True North was a 2008 exhibition at Deutsche Guggenheim; this catalog is technically not by Rebecca Solnit, but I borrowed it to read her opening essay, “The Needle Points, the Ice Melts: Thoughts Facing North.” Solnit manages a fairly broad survey of the north, framed through Mary Shelley’s Frankenstein, based on an adolescent memory of a made-for-TV version’s polar climax. She breezes through colonialist explorations, draws in some Cold War references, and ﬁnishes up by drawing a parallel between Frankenstein and climate change. Brilliant and poetic. The art is lovely too....more
Although photography generates works that can be called art — it requires subjectivity, it can lie, it gives aesthetic pleasure — photography is not, to begin with, an art form at all. Like language, it is a medium in which works of art (among other things) are made. Out of language, one can make scientiﬁc discourse, bureaucratic memoranda, love letters, grocery lists, and Balzac’s Paris. Out of photography, one can make passport pictures, weather photographs, pornographic pictures, X-rays, wedding pictures, and Atget’s Paris.
About halfway through this book, you might start to wonder if Sontag appreciates photography at all, and potentially you’ll wonder further exactly when her relationship with Annie Leibovitz started (in the late 80s, well after the publication of this book, though her...more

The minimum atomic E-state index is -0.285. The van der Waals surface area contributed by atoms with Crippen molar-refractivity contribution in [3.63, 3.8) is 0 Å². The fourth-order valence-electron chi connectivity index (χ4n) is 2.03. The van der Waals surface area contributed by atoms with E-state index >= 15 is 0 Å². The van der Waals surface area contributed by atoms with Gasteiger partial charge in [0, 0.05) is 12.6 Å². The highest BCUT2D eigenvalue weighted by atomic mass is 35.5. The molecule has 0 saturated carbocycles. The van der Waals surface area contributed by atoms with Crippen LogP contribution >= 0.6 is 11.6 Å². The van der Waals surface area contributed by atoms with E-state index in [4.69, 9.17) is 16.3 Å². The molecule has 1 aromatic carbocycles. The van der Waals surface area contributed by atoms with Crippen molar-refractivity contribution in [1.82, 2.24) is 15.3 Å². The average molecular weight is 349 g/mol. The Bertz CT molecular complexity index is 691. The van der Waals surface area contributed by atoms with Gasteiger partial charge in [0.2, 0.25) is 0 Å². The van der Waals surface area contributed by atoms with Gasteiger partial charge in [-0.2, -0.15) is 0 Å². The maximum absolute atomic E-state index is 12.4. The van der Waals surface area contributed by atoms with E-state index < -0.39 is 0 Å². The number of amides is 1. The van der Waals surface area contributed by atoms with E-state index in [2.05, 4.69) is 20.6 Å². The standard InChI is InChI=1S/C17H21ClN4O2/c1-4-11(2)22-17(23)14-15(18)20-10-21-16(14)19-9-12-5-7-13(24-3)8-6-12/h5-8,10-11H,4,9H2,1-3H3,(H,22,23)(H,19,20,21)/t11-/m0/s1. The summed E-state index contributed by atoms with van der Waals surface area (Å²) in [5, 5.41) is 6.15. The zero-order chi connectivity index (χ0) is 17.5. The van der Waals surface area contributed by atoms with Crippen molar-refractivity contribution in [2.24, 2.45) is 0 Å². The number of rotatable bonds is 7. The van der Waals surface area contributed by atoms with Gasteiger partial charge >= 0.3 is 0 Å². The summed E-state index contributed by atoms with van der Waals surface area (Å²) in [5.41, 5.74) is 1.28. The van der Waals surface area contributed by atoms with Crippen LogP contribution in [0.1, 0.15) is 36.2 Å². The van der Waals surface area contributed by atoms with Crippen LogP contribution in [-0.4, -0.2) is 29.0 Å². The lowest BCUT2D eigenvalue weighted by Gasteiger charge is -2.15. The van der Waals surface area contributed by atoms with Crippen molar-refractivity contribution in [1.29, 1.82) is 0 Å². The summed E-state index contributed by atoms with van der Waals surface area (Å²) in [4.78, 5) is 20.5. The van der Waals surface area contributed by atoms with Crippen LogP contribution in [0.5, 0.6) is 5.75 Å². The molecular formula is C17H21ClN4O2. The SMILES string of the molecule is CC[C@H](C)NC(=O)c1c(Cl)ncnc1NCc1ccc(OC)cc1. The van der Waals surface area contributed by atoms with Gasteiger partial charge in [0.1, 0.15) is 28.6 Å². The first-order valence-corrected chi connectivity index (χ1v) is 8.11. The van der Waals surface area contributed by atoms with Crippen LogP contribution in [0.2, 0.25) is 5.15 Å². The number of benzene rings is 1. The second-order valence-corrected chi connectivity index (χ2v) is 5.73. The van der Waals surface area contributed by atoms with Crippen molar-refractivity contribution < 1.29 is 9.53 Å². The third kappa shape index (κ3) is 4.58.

4'33"is one of the most misunderstood pieces of music ever written and yet, at times, one of the the avant-garde’s best understood as well. Many presume that the piece’s purpose was deliberate provocation, an attempt to insult, or get a reaction from, the audience. For others, though, it was a logical turning point to which other musical developments had inevitably led, and from which new ones would spring. For many, it was a kind of artistic prayer, a bit of Zen performance theater that opened the ears and allowed one to hear the world anew.
Kyle Gann prefaces this look at Cage’s most widely recognized piece by addressing his own background with Cage and
4'33", namely that...more
A memoir for anyone who gets a little romantic about New York City in the 1960s and 1970s, Smith sketches out her early years in the city and her relationship with Robert Mapplethorpe. Early on they were lovers, but for most of their time together (and up until Mapplethorpe’s death from AIDS in 1989), they had what could be called an artistic partnership. They shared their early, struggling years, both knowing they wanted to be artists but not knowing exactly how to go about it. The process of their experimentations and insertion of themselves into the art scene as well as the battle to just stay aﬂoat with very little during a time of growing crime make up most...more
Kind of the Camera Lucida on ﬁne art, this book is based on the BBC documentary of the same name. Seven essays, three composed entirely of images and four primarily of text that aren’t too heavy with the theory. Of those that are textual, they look at the mystiﬁcation of art —
Many of these assumptions no longer accord with the world as it is. (The world-as-it-is is more than pure objective facts, it includes consciousness.) Out of true with the present, these assumptions obscure the past. They mystify rather than clarify. The past is never there waiting to be discovered, to be recognized for exactly what it is. History always constitutes the relation between a present and its...more